Causes of Eye Twitching

Instructor: Artem Cheprasov

Artem has a doctor of veterinary medicine degree.

Is that eye twitch of yours harmless or something you should be concerned about? This lesson explains the two major forms of eye twitching and their causes.

Stress & Eye Twitching

The last time something really stressed you out, what did you feel and experience? Maybe some anxiety, fatigue, or anger. How did your muscles feel? They were probably quite tense. Perhaps you even noticed that your eye twitched, and it kept twitching until you got some much needed rest. Well, stress is only one cause of eyelid twitching. Actually, we first need to carefully define what an eye twitch actually is and then we'll go over some more causes of eye twitching.

Technical Terminology

What most people call an eye twitch may actually refer to one of two largely separate conditions. One of them is called eyelid myokymia. Myokymia is a word that refers to the fine twitching of some muscle fibers that are involuntary and often continuous. If it's solely your eyelid that sort of ripples like a wave in a very fine, tremor-like fashion, then this is an example of eyelid myokymia. Myo- means 'muscle' and -kymia comes from the Greek for 'wave,' kyma.

However, eye twitching doesn't have to involve one eyelid alone. Another type of eye twitching is a form of dystonia called blepharospasm. Dystonia is a word for a group of disorders that have continuous or intermittent involuntary muscle contractions, resulting in abnormal, repetitive body movements. Dys- means 'bad' or 'disordered' and -tonia refers to 'muscle tension.' Again, with respect to eye twitching, the specific form of dystonia in question here is called blepharospasm, where blepharo- means 'eyelid' and 'spasm' refers to a sudden, involuntary, and sometimes severe muscular contraction.

A blepharospasm will cause a person to increase their rate of blinking and may lead to the involuntary and persistent closure of their eyes. Because of the latter, it may lead to functional blindness. Meaning, the person won't be blind because something is wrong with their eyeballs or optic nerve, but they won't be able to see if their eyelids close completely!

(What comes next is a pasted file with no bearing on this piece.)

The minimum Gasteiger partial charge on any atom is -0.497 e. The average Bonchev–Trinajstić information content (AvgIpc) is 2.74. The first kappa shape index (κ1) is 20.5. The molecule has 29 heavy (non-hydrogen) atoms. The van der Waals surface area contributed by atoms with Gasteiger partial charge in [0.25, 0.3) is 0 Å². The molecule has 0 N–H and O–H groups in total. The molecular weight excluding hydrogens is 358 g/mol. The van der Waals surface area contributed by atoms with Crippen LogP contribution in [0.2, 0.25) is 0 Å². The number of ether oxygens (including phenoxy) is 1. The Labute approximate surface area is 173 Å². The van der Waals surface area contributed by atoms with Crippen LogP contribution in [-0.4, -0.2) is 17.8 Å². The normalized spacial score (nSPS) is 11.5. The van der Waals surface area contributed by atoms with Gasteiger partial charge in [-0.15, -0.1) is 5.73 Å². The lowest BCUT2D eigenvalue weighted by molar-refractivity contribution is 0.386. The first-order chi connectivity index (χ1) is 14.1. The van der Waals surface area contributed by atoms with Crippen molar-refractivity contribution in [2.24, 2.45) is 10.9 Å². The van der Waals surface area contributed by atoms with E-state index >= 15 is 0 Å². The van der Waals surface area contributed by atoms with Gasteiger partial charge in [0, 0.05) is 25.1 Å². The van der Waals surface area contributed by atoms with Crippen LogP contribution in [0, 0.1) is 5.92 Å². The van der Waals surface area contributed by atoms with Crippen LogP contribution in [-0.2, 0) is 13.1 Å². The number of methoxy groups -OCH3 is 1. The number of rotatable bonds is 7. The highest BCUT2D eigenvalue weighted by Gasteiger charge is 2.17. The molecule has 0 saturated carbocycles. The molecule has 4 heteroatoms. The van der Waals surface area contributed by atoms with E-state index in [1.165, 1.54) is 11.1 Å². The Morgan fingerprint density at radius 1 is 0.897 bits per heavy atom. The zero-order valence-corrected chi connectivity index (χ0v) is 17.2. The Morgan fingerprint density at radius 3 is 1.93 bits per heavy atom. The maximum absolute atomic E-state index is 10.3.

In a very basic sense, a blepharospasm is a more severe form of eyeld myokymia. However, keep in mind that these conditions are not the same and may or may not be related to a similar underlying problem when they do occur. Usually, eyelid myokymia is harmless while a blepharospasm may signal a serious nervous system disorder.

Causes Of Eyelid Twitching

Let's paint a picture of what may cause eye twitching or make it worse. Let's say you get up in the morning fatigued. You decide to stock up on a large amount of caffeine as a result. You then go to work at a warehouse where you do a lot of heavy lifting in a dusty, windy, and very bright environment. You come home, completely stressed out, and decided to relax by having a cold beer and a smoke. Well, you just did yourself in. Fatigue, caffeine, physical exertion, wind, bright lights, stress, alcohol, and smoking are all tied to eyelid twitching.

There's more, of course. Sometimes, there is no known cause for eyelid twitching. In other instances, dry eyes or taking certain medications may precipitate eyelid twitching. In rare cases, blepharospasm may be caused by serious nervous system disorders such as Parkinson's disease, Tourette syndrome, stroke, or multiple sclerosis.

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